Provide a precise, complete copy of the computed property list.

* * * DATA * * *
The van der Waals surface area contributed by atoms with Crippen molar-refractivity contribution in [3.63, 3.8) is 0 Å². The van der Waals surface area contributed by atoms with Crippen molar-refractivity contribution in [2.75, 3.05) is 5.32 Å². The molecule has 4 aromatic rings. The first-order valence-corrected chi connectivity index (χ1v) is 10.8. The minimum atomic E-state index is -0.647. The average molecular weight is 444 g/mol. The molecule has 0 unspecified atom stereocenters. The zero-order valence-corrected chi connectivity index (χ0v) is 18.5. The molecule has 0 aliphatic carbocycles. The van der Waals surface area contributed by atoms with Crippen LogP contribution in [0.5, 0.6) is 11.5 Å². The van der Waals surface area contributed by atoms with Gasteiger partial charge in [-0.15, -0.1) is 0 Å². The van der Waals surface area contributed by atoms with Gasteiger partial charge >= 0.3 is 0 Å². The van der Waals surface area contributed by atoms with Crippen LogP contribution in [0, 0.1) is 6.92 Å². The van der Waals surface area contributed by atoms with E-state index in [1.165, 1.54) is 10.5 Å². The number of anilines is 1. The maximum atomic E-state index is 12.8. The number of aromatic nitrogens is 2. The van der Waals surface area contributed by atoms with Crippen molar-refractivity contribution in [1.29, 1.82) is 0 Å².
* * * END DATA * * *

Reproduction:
The van der Waals surface area contributed by atoms with Crippen molar-refractivity contribution in [3.63, 3.8) is 0 Å². The van der Waals surface area contributed by atoms with Crippen molar-refractivity contribution in [2.75, 3.05) is 5.32 Å². The molecule has 4 aromatic rings. The first-order valence-corrected chi connectivity index (χ1v) is 10.8. The minimum atomic E-state index is -0.647. The average molecular weight is 444 g/mol. The molecule has 0 unspecified atom stereocenters. The zero-order valence-corrected chi connectivity index (χ0v) is 18.5. The molecule has 0 aliphatic carbocycles. The van der Waals surface area contributed by atoms with Crippen LogP contribution in [0.5, 0.6) is 11.5 Å². The van der Waals surface area contributed by atoms with Gasteiger partial charge in [-0.15, -0.1) is 0 Å². The van der Waals surface area contributed by atoms with Gasteiger partial charge >= 0.3 is 0 Å². The van der Waals surface area contributed by atoms with Crippen LogP contribution in [0, 0.1) is 6.92 Å². The van der Waals surface area contributed by atoms with E-state index in [1.165, 1.54) is 10.5 Å². The number of anilines is 1. The maximum atomic E-state index is 12.8. The number of aromatic nitrogens is 2. The van der Waals surface area contributed by atoms with Crippen molar-refractivity contribution in [1.29, 1.82) is 0 Å².